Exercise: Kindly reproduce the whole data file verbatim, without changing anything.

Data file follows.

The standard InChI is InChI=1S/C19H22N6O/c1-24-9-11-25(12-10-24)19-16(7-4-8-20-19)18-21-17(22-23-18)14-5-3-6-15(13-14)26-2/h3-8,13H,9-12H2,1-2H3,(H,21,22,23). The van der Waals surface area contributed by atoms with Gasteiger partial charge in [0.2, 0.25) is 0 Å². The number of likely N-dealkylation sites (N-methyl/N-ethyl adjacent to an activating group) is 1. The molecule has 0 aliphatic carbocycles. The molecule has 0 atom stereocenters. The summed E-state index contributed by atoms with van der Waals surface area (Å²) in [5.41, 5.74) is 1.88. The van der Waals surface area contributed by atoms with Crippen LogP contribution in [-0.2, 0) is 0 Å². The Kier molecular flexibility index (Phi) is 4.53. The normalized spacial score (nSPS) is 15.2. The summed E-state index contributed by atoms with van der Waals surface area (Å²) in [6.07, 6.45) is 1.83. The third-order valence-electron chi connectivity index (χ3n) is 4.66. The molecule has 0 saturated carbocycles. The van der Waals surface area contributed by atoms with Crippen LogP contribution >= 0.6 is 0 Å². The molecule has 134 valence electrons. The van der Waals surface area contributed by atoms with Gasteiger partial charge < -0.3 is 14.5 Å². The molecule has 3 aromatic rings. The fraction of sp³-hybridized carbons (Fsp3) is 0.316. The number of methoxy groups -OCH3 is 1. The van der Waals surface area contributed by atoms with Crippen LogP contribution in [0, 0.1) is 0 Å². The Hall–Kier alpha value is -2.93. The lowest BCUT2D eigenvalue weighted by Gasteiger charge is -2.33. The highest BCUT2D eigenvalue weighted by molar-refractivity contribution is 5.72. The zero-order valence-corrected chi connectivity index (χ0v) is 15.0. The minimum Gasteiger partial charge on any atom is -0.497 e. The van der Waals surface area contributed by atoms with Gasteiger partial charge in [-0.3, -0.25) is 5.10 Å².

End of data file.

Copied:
The standard InChI is InChI=1S/C19H22N6O/c1-24-9-11-25(12-10-24)19-16(7-4-8-20-19)18-21-17(22-23-18)14-5-3-6-15(13-14)26-2/h3-8,13H,9-12H2,1-2H3,(H,21,22,23). The van der Waals surface area contributed by atoms with Gasteiger partial charge in [0.2, 0.25) is 0 Å². The number of likely N-dealkylation sites (N-methyl/N-ethyl adjacent to an activating group) is 1. The molecule has 0 aliphatic carbocycles. The molecule has 0 atom stereocenters. The summed E-state index contributed by atoms with van der Waals surface area (Å²) in [5.41, 5.74) is 1.88. The van der Waals surface area contributed by atoms with Crippen LogP contribution in [-0.2, 0) is 0 Å². The Kier molecular flexibility index (Phi) is 4.53. The normalized spacial score (nSPS) is 15.2. The summed E-state index contributed by atoms with van der Waals surface area (Å²) in [6.07, 6.45) is 1.83. The third-order valence-electron chi connectivity index (χ3n) is 4.66. The molecule has 0 saturated carbocycles. The van der Waals surface area contributed by atoms with Crippen LogP contribution >= 0.6 is 0 Å². The molecule has 134 valence electrons. The van der Waals surface area contributed by atoms with Gasteiger partial charge < -0.3 is 14.5 Å². The molecule has 3 aromatic rings. The fraction of sp³-hybridized carbons (Fsp3) is 0.316. The number of methoxy groups -OCH3 is 1. The van der Waals surface area contributed by atoms with Crippen LogP contribution in [0, 0.1) is 0 Å². The Hall–Kier alpha value is -2.93. The lowest BCUT2D eigenvalue weighted by Gasteiger charge is -2.33. The highest BCUT2D eigenvalue weighted by molar-refractivity contribution is 5.72. The zero-order valence-corrected chi connectivity index (χ0v) is 15.0. The minimum Gasteiger partial charge on any atom is -0.497 e. The van der Waals surface area contributed by atoms with Gasteiger partial charge in [-0.3, -0.25) is 5.10 Å².